Thread: Computer based Music Library
26th Apr 2010, 07:30 PM #1
Computer based Music Library
Have posted about this project elsewhere on this website, but now that I have a few photos it seems that this forum is a more appropriate place to post updates on.
Basically, I am converting an old PC into a music jukebox of sorts and modifying it to suit the purpose. The woodwork side of this project has been the construction of a Solid English Elm case to cover the computer incorporating a small LCD screen for a monitor on the front panel, as well as a variety of control inputs including a scroll wheel selector knob (a project in itself involving parts sourced from a model helicopter, an old vcr, tap washer, to name a few!).
Currently, the case is sanded and waiting to be lacquered.
Will put up more photos as final assembly progresses.;
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30th Apr 2010, 09:19 PM #2
I really like the look of this!
A few questions:
a) the cutting of the angles - how did you do this and get it so right?
b) have you made up jigs for cutting the CD slot, holes, etc? I noticed nicely routered out rebates inside...
c) the electronics photo - is this a rotary encoder?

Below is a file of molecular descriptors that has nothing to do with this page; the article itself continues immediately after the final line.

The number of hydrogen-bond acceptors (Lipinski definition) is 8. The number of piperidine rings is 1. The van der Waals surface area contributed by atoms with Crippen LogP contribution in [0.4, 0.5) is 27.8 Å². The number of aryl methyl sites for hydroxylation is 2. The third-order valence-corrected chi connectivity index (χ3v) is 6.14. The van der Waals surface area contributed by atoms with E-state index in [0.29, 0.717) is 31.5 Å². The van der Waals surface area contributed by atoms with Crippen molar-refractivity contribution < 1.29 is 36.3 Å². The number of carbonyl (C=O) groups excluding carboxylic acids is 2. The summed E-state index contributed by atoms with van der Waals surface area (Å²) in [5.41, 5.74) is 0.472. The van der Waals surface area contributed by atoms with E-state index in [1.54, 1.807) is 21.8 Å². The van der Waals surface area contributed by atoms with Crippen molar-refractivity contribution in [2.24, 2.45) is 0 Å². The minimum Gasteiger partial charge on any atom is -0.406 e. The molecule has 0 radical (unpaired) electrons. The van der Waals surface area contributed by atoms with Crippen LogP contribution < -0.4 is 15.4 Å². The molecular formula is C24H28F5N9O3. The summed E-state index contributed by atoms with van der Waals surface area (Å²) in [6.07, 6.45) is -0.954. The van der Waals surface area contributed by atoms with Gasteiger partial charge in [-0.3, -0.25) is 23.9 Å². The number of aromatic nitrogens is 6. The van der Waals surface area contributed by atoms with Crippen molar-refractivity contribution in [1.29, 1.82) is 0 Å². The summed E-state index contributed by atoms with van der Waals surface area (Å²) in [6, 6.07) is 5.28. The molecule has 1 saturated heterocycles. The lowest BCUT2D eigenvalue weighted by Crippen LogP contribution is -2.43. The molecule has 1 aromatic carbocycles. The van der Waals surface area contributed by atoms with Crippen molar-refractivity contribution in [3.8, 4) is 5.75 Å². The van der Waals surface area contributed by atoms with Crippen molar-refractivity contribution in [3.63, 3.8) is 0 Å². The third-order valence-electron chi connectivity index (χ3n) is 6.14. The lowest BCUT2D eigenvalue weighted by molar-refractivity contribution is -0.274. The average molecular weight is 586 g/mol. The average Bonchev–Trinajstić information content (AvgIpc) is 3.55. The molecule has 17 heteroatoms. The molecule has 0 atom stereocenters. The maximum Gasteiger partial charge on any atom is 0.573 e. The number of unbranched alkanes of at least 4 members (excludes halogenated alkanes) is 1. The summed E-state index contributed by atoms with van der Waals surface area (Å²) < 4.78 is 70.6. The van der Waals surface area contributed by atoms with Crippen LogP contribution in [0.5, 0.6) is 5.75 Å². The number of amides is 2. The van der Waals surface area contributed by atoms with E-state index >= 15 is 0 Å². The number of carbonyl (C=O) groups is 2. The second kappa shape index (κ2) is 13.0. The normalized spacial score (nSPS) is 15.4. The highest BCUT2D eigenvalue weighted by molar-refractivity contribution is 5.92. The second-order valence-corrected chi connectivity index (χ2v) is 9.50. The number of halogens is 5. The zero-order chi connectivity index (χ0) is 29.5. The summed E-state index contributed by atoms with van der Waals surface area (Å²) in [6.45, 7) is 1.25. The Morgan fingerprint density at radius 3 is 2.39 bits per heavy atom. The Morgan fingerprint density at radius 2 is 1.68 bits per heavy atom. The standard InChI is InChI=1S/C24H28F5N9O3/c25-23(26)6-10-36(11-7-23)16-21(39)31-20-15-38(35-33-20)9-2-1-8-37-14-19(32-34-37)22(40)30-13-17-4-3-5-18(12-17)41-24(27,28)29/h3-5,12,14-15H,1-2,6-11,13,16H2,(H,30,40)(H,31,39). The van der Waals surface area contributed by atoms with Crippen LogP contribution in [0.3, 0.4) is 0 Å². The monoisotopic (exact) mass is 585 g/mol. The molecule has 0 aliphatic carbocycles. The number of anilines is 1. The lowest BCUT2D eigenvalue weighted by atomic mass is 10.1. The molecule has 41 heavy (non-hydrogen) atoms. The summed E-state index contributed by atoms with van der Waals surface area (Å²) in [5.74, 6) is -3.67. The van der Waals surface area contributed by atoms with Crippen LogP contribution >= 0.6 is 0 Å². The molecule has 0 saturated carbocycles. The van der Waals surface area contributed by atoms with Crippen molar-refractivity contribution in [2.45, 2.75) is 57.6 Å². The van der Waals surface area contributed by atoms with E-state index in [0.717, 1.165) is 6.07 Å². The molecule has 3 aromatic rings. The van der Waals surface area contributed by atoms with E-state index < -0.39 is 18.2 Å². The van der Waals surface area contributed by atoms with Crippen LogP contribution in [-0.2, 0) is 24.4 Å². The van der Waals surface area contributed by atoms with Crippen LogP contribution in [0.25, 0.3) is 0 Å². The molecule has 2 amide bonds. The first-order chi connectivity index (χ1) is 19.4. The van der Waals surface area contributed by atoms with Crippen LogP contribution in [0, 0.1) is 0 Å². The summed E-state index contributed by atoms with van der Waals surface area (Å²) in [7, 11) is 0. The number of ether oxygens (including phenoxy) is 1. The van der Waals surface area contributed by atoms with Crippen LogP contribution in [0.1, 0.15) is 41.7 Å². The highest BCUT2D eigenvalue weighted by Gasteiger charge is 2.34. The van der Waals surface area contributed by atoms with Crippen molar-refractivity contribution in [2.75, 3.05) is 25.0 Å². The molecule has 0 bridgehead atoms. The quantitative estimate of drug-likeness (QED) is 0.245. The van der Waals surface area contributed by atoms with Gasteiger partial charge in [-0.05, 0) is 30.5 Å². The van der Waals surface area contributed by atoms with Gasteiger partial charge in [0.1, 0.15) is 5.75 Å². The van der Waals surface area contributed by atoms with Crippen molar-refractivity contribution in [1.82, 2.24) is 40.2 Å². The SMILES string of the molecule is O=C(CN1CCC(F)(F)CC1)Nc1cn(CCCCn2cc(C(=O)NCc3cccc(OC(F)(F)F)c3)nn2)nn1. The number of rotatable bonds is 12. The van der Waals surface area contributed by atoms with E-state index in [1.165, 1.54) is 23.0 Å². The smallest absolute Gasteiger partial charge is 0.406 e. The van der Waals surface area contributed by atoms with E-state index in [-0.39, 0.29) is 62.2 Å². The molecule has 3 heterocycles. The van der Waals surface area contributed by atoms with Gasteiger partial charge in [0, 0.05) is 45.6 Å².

Anyway - keep us posted and inspried!
1st May 2010, 06:29 PM #3
a) There is a bit more info about the method I used to work out the angles with Google Sketchup and how I cut them in my original thread here: http://www.woodworkforums.com/f11/go...elcome-114206/
b) The routing was mostly done using a copy router at work (similar to this one: http://img.diytrade.com/cdimg/105437...chnologies.jpg) that is really designed for use with aluminium, but does well with wood as long as you only go about 5mm deep on each pass. Basically it clamps the work piece to the base and you can set the limits for the router bit with stops, which you then pull down to meet the workpiece with a handle and move it within the preset stops to cut out the desired shape.
c) The electronics picture is indeed a rotary encoder, used to browse and select songs to play. It is based on an old computer mouse to which I have added a circuit that emulates a double click (to start playing a song) from a single press of the dial. It also has a function to pull on the knob and twist left or right to quickly skim through the list of albums on the screen by activating page up or page down keys.
I have just had some icons/symbols cut from silver sign writing vinyl that I will stick on the front panel and remote beside the buttons between coats of lacquer that should hopefully be sprayed on by a neighbouring business at work sometime early this coming week.
1st May 2010, 09:50 PM #4
Well, you've got me hooked so you had better keep the photos coming of your progress!
You've got me planning my own hifi now...
5th May 2010, 06:28 PM #5
Just got the lacquering finished today and have brought all the pieces back home to install the electronics into. Tonight I managed to get the remote control together and tested OK. Here's a few photos:
5th May 2010, 06:53 PM #6